Dark Angel of The Hills

If your head isn’t spinning yet, get this: Ms. Cutrone is trying to set up Demian with Whitney Port. “I was like, ‘Paul, if I get Whitney to marry Demian, will you come and direct an episode of The Hills?’ That would be the ultimate Warhol thing, right? To get fucking Paul to do an episode of The Hills would be amaaaaazing!”

“I’ve been very impressed with how
she’s doing,” allowed Mr. Morrissey the other day, reached at home in New York. “I’ve seen one episode of The Hills and she’s as natural as they come. That’s what she’s like in real life.” Said Ms. Cutrone: “Paul and I laugh, ’cause we were all kind of freaks in the Warhol family, and Demian’s, like, the next generation of these people who are kind of hooked into this thing.”

Ms. Cutrone likes to say she has lived her life backward: marriage, then kid, then all-white furniture in her apartment. But there is also an element of déjà vu to her present situation: She owned her first PR firm when she was in her 20s, after stints as PR doyenne Susan Blond’s assistant and, later, as Bob Guccione’s rep at Spin.

The story of how this happened is the stuff of New York myth. Just weeks after moving to New York at age 21 from Syracuse, where she was raised, she met writer and bon vivant Anthony Haden-Guest at a garden party. She moved into his apartment, she explained casually, after being evicted from her own, on Avenue C. He thought she needed a job, and introduced her to über-publicist Ms. Blond. (Ronnie Cutrone also takes credit for this introduction, saying he figured she’d be a great publicist because “she was always on the telephone, nonstop!”) She got hired.

“She was an accident waiting to happen,” recalled Mr. Cutrone. The couple first met at a club called Carmelita, in a former whorehouse. “She was wild, ambitious, volatile, sexual. Sex and the City looks like a ridiculous joke compared to what Kelly was! Plfffffft!” Early in their courtship, Mr. Cutrone found a gram of coke in a jacket Ms. Cutrone had borrowed. He himself was clean at the time, he said. “I’m like, what the hell! Kelly tracked me down at my building and woke up two gay guys, looking for the coke or me, and then eventually she did find us, but there it was—sex and drugs in one pretty picture.” (“I was out that night,” admitted Ms. Cutrone.) They soon moved in together, and got married. She was 22.

“We’d go to dinners with people, and we’d go home and I’d say, ‘That man was nice, who is he?’ And Ronnie would be like, ‘That’s Tim Leary,’” recalled Ms. Cutrone. “It was an amazing time in New York.”

After her stints with Ms. Blond and at Spin, she formed her own company, Cutrone & Weinberg, with a former Susan Blond intern named Jason Weinberg, now a prominent talent manager in L.A. They represented Eartha Kitt; Mark Ronson and his first band, Whole Earth Mamas, which also included Sean Lennon; and the Smithereens. But Ms. Cutrone was miserable.

“I owned a successful PR company—sound familiar?” she said. “And I just really felt like I was part of that ‘Don’t you know who I am,’ kind of club, and I bought into this world and I had this money and I had this kind of thing going on. I was using drugs to keep up with my life.”

Later in her 20s, she sold Mr. Weinberg her half of the company and became a tarot card reader on Venice Beach. Right on the beach. By the Hare Krishnas. She stayed for a year and a half. Her mother was concerned, but she was happy. “I was just doing full-on meditation all the time,” she said. “A lot of people that get out of PR do very bizarre things.”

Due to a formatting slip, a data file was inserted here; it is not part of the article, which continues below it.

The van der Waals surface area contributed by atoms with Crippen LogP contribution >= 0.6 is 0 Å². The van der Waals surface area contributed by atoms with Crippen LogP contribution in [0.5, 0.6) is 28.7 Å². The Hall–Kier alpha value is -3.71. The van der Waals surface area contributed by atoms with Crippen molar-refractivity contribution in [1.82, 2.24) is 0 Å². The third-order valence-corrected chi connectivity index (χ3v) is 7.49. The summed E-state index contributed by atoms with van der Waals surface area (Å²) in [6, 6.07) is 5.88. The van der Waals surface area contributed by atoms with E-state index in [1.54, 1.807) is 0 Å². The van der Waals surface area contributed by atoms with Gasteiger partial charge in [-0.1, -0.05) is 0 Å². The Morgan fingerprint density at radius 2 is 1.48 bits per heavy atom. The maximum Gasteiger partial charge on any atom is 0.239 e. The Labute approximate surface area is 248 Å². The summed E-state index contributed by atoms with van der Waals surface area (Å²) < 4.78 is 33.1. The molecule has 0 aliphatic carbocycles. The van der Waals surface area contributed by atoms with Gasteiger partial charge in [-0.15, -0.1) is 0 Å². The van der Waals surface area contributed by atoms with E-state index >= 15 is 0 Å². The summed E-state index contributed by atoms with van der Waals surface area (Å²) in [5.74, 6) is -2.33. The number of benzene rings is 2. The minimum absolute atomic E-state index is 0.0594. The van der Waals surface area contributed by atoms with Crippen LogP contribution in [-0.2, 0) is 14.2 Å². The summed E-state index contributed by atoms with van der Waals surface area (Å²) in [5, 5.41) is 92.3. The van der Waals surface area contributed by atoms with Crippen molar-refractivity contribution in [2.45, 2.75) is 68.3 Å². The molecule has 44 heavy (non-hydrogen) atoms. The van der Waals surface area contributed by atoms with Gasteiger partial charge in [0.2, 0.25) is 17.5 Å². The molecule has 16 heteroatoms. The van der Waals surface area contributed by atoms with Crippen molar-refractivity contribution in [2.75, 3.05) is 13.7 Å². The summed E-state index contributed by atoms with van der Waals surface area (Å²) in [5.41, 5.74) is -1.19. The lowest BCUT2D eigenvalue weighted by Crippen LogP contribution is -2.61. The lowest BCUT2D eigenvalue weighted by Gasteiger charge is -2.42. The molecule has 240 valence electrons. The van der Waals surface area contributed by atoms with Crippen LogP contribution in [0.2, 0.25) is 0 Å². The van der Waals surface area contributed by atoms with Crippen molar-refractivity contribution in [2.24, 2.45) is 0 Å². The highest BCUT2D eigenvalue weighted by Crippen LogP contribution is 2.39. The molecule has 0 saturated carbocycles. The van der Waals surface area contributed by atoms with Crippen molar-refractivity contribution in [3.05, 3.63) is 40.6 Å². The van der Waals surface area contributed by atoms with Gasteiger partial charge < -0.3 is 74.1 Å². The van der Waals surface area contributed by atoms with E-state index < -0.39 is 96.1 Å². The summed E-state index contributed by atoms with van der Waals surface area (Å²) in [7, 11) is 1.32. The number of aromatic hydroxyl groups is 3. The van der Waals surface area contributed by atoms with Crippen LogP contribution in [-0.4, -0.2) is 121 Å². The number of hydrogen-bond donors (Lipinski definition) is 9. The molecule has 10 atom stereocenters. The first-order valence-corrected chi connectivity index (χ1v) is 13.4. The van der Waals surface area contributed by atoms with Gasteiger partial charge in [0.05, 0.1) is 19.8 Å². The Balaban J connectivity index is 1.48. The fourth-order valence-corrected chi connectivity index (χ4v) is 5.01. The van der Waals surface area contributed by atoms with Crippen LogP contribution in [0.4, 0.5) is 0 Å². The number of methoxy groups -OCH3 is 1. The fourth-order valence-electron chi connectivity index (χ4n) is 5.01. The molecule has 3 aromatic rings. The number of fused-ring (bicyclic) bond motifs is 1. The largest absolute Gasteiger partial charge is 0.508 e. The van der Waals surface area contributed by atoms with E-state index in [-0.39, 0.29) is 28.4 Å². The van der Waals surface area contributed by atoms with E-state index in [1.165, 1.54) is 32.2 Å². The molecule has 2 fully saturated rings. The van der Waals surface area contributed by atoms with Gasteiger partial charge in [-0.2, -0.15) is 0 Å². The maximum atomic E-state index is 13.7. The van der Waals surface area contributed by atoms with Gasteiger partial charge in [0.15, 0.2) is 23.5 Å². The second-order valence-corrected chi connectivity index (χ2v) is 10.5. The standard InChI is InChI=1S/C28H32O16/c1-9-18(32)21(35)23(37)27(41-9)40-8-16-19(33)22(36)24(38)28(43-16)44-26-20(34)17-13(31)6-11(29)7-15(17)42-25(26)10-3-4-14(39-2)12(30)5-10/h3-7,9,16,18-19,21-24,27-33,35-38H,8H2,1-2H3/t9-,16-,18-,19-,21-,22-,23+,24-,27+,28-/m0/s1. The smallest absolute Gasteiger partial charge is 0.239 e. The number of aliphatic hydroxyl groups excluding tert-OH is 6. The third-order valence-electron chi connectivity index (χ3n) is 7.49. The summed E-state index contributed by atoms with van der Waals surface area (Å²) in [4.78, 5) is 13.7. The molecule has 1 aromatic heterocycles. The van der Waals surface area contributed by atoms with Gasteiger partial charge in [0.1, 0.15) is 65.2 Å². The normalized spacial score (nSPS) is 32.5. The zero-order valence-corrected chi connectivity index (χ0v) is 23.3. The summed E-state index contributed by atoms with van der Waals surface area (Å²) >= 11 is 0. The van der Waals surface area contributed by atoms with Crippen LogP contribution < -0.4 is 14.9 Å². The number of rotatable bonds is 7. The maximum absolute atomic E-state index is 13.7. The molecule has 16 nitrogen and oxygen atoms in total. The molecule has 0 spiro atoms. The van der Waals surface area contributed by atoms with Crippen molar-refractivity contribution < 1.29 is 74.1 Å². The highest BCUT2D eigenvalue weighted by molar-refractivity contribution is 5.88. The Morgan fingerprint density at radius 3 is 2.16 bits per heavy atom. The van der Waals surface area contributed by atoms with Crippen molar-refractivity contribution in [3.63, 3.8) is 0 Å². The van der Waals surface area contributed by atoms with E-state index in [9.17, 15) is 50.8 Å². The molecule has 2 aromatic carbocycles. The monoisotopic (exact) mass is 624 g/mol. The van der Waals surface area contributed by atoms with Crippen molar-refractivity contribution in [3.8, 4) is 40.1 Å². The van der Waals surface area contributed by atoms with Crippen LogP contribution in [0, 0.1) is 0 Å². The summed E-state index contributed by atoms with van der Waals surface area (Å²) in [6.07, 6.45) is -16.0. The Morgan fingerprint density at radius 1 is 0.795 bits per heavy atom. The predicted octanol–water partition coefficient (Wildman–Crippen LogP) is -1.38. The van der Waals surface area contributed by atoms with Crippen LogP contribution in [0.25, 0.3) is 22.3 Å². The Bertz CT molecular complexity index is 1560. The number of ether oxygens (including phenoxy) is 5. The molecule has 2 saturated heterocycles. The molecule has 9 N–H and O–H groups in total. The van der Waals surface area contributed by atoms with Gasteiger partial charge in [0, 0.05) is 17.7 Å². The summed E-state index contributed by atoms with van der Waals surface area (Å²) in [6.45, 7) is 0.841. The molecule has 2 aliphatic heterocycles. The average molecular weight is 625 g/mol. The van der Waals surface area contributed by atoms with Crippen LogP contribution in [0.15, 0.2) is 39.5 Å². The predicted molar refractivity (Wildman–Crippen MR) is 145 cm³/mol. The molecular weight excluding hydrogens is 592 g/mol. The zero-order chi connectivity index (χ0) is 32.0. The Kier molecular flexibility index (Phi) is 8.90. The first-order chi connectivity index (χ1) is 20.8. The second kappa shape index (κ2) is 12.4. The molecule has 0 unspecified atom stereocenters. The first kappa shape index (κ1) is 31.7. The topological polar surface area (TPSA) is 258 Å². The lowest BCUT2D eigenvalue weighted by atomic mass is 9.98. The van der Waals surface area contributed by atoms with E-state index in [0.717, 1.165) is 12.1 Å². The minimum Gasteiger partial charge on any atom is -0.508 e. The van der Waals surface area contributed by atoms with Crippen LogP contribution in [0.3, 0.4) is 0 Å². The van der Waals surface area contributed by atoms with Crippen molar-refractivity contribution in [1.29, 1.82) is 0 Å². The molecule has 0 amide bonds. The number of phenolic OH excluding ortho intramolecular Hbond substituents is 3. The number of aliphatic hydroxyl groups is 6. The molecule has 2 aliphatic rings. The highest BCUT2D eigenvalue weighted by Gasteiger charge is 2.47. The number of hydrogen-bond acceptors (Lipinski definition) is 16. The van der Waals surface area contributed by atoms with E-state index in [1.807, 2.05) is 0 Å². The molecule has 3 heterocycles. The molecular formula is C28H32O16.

But PR called her back. She began repping the Wasteland, a used-clothing store in L.A. The Sunset Marquis soon followed.

“She came to the hotel, I interviewed her,” recalled Rod Gruendyke, the hotel’s general manager. “She had her head shaved. I thought this was kind of interesting. A few weeks later, I had her come back, and this time she had blue dreadlocks. About three weeks went by and I called her again, and she showed up this time in an Armani suit, and I hired her on the spot.”

Ms. Cutrone moved her company back to New York in 1999, keeping a satellite office in L.A.

“I wouldn’t want 80 percent of [powerhouse fashion firm] KCD’s roster,” she insisted. “I would never rep Versace, I can’t stand her, I think she makes disgusting clothes. Calvin [Klein] is like, snore! Who wears Calvin Klein? I’m not dissing him. I think he’s built an amazing, respectable business, but I would never want to work for Calvin Klein, ever.” Her own stable of clients is heavy on up-and-comers and not the most high-end in the business, but she said it was consciously curated based on whom she thought deserved “a voice.”

 

A FEW DAYS AFTER dinner at the Soho Grand, Us Weekly reported that Whitney Port was about to get her own Hills spinoff, in which she’d go bicoastal, work for People’s Revolution in New York (which sounds strangely like the official description of The Hills’ season four) and befriend New York socialites like Olivia Palermo (for whom Ms. Cutrone worked briefly last year when the young woman was suffering a spate of bad publicity). That afternoon, armed with a huge C.O. Bigelow bag, Ms. Cutrone rushed into her office, which is manned by two assistants who sit directly across from her at a massive white recycled table-desk. Behind her seat hung an enormous black-and-white portrait of Ava, shot by Ms. Mark.

“This thing just broke on Perez Hilton; my fucking cell phone is ringing off the hook,” Ms. Cutrone said. “Obviously, I’m not too busy to buy face cream! I’m at the age when people try to be helpful, but they’re mean.”

Us Weekly sat open beside her Mac laptop, open to the relevant page.

She pulled up Perez Hilton on her computer and studied the screen. “I guess that thing ran and I’m everybody’s best friend now,” she mused. “Let’s get [Radar writer] Neel Shah on the phone.” One of her assistants sprung into action.

Dark Angel of The Hills